Jesus said these things in the synagogue, as he taught at Capernaum. When many of his disciples heard it, they said, “This is a hard saying; who can listen to it?” 
But Jesus, knowing in himself that his disciples were grumbling about this, said to them, “Do you take offense at this? Then what if you were to see the Son of Man ascending to where he was before? It is the Spirit who gives life; the flesh is no help at all. The words that I have spoken to you are spirit and life. But there are some of you who do not believe.” (For Jesus knew from the beginning who those were who did not believe, and who it was who would betray him.) And he said, “This is why I told you that no one can come to me unless it is granted him by the Father.” (John 6:47–65)
Jesus offers life and they grumbled? He offers them intimacy and they thought this was a hard saying? As I read Jesus’ next words, a wave of emotion hit me, like grief. Is this what Jesus felt?
After this many of his disciples turned back and no longer walked with him. So Jesus said to the Twelve, “Do you want to go away as well?”  (John 6:66–67)
He’d offered them eternal life, even His very self. He would be their source of strength, their very sustenance as they walked with Him. And they didn’t get it, or didn’t want it, so they walked. I can hear the sorrow in His voice as He turns to the twelve, knowing that one of them would betray Him. “Do you want to go away as well?”

Is there a worse feeling than being abandoned and left entirely alone? He offered them His eternal presence and they walked away, as if to leave Him abandoned and alone. Of course He was never alone as He Himself had that eternal life and intimacy with His Father that He now offered them. Yet there is such great sorrow in His question.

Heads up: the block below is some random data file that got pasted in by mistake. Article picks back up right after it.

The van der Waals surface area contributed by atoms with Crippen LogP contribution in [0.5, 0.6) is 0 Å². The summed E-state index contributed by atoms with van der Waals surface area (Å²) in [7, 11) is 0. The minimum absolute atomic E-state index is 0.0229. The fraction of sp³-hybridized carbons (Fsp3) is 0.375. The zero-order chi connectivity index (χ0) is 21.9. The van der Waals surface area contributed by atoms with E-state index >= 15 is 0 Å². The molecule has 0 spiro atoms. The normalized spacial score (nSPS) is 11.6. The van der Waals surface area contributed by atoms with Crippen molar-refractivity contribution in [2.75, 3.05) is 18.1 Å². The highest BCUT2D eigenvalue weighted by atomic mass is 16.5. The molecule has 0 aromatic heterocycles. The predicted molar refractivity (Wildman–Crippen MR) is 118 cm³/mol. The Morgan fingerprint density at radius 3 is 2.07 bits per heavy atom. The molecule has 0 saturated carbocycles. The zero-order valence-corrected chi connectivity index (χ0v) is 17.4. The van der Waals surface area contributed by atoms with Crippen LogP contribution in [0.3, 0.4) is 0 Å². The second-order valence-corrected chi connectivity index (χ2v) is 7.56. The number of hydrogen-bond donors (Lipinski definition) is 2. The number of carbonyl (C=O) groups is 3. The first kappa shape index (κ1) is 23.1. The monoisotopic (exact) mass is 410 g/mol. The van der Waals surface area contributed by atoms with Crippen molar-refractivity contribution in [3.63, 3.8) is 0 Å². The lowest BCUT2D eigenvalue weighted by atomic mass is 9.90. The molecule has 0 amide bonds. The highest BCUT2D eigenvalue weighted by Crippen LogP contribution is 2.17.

But then Simon Peter answered him, “Lord, to whom shall we go? You have the words of eternal life, and we have believed, and have come to know, that you are the Holy One of God.” (John 6:68–69)

Peter had reached that place in his spiritual journey where he realized there is nothing else or no one else who can offer and deliver eternal life. He knew that Jesus was no mere teacher or prophet. He knew that he had no other options. He would stay, even though he didn’t fully understand what Jesus was talking about.

Jesus’ must have smiled, not for His own sake (as I would have in that same situation), but for delight that Peter, using “we” and speaking for the others, would accept the offer even though it was a hard saying and he did not really get it. His acceptance was not about knowing everything, but about knowing Jesus. He knew this blessed and Holy man was of God and from God. He trusted Jesus because of who He is, not because he could wrap his mind around all that Jesus said.